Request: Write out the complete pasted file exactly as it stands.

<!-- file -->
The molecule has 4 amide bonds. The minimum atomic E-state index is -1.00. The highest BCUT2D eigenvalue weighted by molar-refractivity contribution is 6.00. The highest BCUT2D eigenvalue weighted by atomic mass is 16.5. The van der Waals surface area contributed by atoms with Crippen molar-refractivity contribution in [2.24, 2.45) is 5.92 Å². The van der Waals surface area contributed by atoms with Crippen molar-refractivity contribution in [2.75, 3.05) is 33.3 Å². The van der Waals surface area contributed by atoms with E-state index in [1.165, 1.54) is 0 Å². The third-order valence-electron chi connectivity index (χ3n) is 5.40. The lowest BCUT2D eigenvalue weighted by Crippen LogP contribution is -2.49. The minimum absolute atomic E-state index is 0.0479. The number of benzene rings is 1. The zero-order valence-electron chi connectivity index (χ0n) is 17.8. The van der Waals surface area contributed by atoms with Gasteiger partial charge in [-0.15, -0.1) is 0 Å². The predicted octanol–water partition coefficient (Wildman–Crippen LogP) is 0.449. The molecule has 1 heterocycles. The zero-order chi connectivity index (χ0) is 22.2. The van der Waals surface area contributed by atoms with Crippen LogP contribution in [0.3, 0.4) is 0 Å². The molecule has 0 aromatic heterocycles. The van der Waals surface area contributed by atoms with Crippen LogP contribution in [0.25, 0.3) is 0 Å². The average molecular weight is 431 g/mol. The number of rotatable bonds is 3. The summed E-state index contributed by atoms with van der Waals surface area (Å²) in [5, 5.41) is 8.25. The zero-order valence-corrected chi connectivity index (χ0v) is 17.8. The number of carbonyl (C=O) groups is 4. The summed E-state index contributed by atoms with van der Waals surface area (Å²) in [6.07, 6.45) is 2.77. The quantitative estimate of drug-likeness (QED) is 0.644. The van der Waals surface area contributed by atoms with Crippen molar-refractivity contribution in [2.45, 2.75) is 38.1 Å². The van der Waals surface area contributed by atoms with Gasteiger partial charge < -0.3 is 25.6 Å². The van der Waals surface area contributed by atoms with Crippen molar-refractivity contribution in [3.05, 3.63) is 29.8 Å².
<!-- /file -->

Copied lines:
The molecule has 4 amide bonds. The minimum atomic E-state index is -1.00. The highest BCUT2D eigenvalue weighted by molar-refractivity contribution is 6.00. The highest BCUT2D eigenvalue weighted by atomic mass is 16.5. The van der Waals surface area contributed by atoms with Crippen molar-refractivity contribution in [2.24, 2.45) is 5.92 Å². The van der Waals surface area contributed by atoms with Crippen molar-refractivity contribution in [2.75, 3.05) is 33.3 Å². The van der Waals surface area contributed by atoms with E-state index in [1.165, 1.54) is 0 Å². The third-order valence-electron chi connectivity index (χ3n) is 5.40. The lowest BCUT2D eigenvalue weighted by Crippen LogP contribution is -2.49. The minimum absolute atomic E-state index is 0.0479. The number of benzene rings is 1. The zero-order valence-electron chi connectivity index (χ0n) is 17.8. The van der Waals surface area contributed by atoms with Gasteiger partial charge in [-0.15, -0.1) is 0 Å². The predicted octanol–water partition coefficient (Wildman–Crippen LogP) is 0.449. The molecule has 1 heterocycles. The zero-order chi connectivity index (χ0) is 22.2. The van der Waals surface area contributed by atoms with Crippen LogP contribution in [0.3, 0.4) is 0 Å². The molecule has 0 aromatic heterocycles. The van der Waals surface area contributed by atoms with Crippen LogP contribution in [0.25, 0.3) is 0 Å². The average molecular weight is 431 g/mol. The number of rotatable bonds is 3. The summed E-state index contributed by atoms with van der Waals surface area (Å²) in [5, 5.41) is 8.25. The zero-order valence-corrected chi connectivity index (χ0v) is 17.8. The number of carbonyl (C=O) groups is 4. The summed E-state index contributed by atoms with van der Waals surface area (Å²) in [6.07, 6.45) is 2.77. The quantitative estimate of drug-likeness (QED) is 0.644. The van der Waals surface area contributed by atoms with Crippen molar-refractivity contribution in [2.45, 2.75) is 38.1 Å². The van der Waals surface area contributed by atoms with Gasteiger partial charge < -0.3 is 25.6 Å². The van der Waals surface area contributed by atoms with Crippen molar-refractivity contribution in [3.05, 3.63) is 29.8 Å².